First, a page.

One-tank trip: Akron

Jinae West

The ‘rubber city’ is winning people over with entertainment

The historical Stan Hywet Halls and Gardens in Akron is a great place to visit. The house was built in 1915 and was donated to the public in 1957. ELIZABETH MYERS | DAILY KENT STATER

Credit: John Proppe

A few years ago, Akron was never really thought of as the “cool” place to be. It was just another forgetful, anonymous town that had its heyday “back in the day.”

But that was then and this is now, and many have recently had a change of heart.

Located in the up-and-coming Northside District, Luigi’s Restaurant is a local favorite, famous for good pizza, salad heaped with mounds of unnecessary but delicious shredded mozzarella cheese, and a relaxed everybody-knows-your-name atmosphere. For more upscale eateries, but heftier checks, try Crave, Bricco and Ken Stewart’s Grille.

Hidden away in the downtown Historic District is Mocha Maiden Art Gallery & Coffee House. The shop is cozy and dimly lit, offering customers an ideal intimate setting. Next door, the gallery showcases local artists’ works and one-of-a-kind accessories and home furnishings for sale.

“We sell great gifts that can’t be found in the mall,” Tony Troppe said. His wife, Jill, owns Mocha Maiden.

Mocha Maiden also houses a separate room, Musica, for live entertainment. Troppe said that while a majority of the bands are local, there have been performances by national acts.

“We hold a variety of music, from blue grass to folk to independent rock and also jazz,” Troppe said.

Troppe called Akron “a city of the future” with Mocha Maiden being at the “crossroads of art and commerce.”

In a world of its own, Highland Square is home to scores of other small and unique places to grab some grub. Two Amigos Mexican Grill is a breath of fresh air from fast-food chains such as Taco Bell and Chipotle. Mary Coyle Ice Cream is an old-fashioned ice cream parlor with an old-fashioned owner. Aladdin’s Eatery has affordable Middle Eastern cuisine. And Annabell’s Cocktail Lounge is a great place for cheap drinks.

Shopping in the Square is limited to just a few stores, including Square Records, a store that buys and sells used vinyl records, and Revival.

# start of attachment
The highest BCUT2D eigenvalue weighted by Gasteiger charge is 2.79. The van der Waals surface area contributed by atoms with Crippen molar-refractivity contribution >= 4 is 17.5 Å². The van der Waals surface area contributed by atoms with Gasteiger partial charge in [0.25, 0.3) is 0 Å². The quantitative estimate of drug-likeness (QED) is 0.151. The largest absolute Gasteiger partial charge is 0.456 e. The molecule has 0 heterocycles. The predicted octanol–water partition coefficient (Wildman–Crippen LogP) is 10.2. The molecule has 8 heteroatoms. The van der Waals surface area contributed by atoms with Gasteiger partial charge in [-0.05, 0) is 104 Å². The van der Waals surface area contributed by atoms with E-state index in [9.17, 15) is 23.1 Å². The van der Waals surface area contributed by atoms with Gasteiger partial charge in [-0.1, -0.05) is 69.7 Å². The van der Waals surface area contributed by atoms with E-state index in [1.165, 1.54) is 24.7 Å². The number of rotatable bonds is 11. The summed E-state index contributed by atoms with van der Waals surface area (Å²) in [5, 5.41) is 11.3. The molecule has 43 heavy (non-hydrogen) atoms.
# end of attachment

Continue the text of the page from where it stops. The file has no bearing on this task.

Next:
“We are a resale boutique for used and vintage clothing,” said Robyn Yuratovac, who co-owns Revival with her brother, Adam. “We also have new items that are very affordable for college students.”

Along with clothing, Revival sells purses, wallets, belts and other clothing accessories. It also hosts art shows once a month.

“We get a lot of people from Kent,” she said.

Parallel to Exchange Street, on Crouse Street is Don Drumm Studios & Gallery. It houses an immense collection of Drumm’s work, an Akron area native, as well as pieces by other North American artists. Ranging from metal and ceramic sculptures to fine jewelry, the gallery is a feast for the eyes, and depending on the purchase, a hole in your pocket.

For a peek into Akron’s history, take a tour at Stan Hywet Hall & Gardens on the West Side. The magnificent Tudor mansion and surrounding landscaped gardens and grounds are picture perfect, especially in the fall. Prices for tours depend on what the visitor would like to see, varying anywhere from $6 to $20 for adults.

The nightlife in Akron focuses mainly on the bars downtown including The Lime Spider, Brubaker’s Pub and, the most popular, Posh Nite Club & Bistro, where the line often stretches out the door and into the parking lot.

“Posh is the largest dance club in downtown Akron,” manager Shawn Slater said. “People go to pubs earlier in the evening and then come here later to party.”

Akron is a great getaway for the weekend. It’s eclectic, unique and most importantly, easy on the mileage. There are plenty of places to wine and dine.

The “rubber city” offers a variety of restaurants, sure to please any palette.

Contact features correspondent Jinae West at [email protected].